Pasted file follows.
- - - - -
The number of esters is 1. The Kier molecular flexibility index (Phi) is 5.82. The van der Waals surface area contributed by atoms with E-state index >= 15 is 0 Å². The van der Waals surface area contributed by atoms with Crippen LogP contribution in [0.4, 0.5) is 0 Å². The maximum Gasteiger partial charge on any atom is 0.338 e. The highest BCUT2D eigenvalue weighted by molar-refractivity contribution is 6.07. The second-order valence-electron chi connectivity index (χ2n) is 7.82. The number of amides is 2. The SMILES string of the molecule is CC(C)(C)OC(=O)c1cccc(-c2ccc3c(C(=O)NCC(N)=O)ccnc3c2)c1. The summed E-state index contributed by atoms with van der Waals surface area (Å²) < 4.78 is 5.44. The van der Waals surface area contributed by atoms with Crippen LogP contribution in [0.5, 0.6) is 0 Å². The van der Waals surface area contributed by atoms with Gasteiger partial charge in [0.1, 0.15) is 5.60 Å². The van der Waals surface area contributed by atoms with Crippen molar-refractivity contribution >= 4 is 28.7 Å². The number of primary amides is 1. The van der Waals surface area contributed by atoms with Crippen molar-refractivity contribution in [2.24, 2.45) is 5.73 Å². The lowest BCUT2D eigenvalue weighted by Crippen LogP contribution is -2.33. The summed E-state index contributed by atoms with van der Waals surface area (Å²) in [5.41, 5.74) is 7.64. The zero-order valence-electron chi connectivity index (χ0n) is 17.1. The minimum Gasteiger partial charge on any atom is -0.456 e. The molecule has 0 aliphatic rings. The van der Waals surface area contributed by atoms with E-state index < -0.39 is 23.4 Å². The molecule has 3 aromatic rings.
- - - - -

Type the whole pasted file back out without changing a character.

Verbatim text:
The number of esters is 1. The Kier molecular flexibility index (Phi) is 5.82. The van der Waals surface area contributed by atoms with E-state index >= 15 is 0 Å². The van der Waals surface area contributed by atoms with Crippen LogP contribution in [0.4, 0.5) is 0 Å². The maximum Gasteiger partial charge on any atom is 0.338 e. The highest BCUT2D eigenvalue weighted by molar-refractivity contribution is 6.07. The second-order valence-electron chi connectivity index (χ2n) is 7.82. The number of amides is 2. The SMILES string of the molecule is CC(C)(C)OC(=O)c1cccc(-c2ccc3c(C(=O)NCC(N)=O)ccnc3c2)c1. The summed E-state index contributed by atoms with van der Waals surface area (Å²) < 4.78 is 5.44. The van der Waals surface area contributed by atoms with Crippen LogP contribution in [0.5, 0.6) is 0 Å². The van der Waals surface area contributed by atoms with Gasteiger partial charge in [0.1, 0.15) is 5.60 Å². The van der Waals surface area contributed by atoms with Crippen molar-refractivity contribution >= 4 is 28.7 Å². The number of primary amides is 1. The van der Waals surface area contributed by atoms with Crippen molar-refractivity contribution in [2.24, 2.45) is 5.73 Å². The lowest BCUT2D eigenvalue weighted by Crippen LogP contribution is -2.33. The summed E-state index contributed by atoms with van der Waals surface area (Å²) in [5.41, 5.74) is 7.64. The zero-order valence-electron chi connectivity index (χ0n) is 17.1. The minimum Gasteiger partial charge on any atom is -0.456 e. The molecule has 0 aliphatic rings. The van der Waals surface area contributed by atoms with E-state index < -0.39 is 23.4 Å². The molecule has 3 aromatic rings.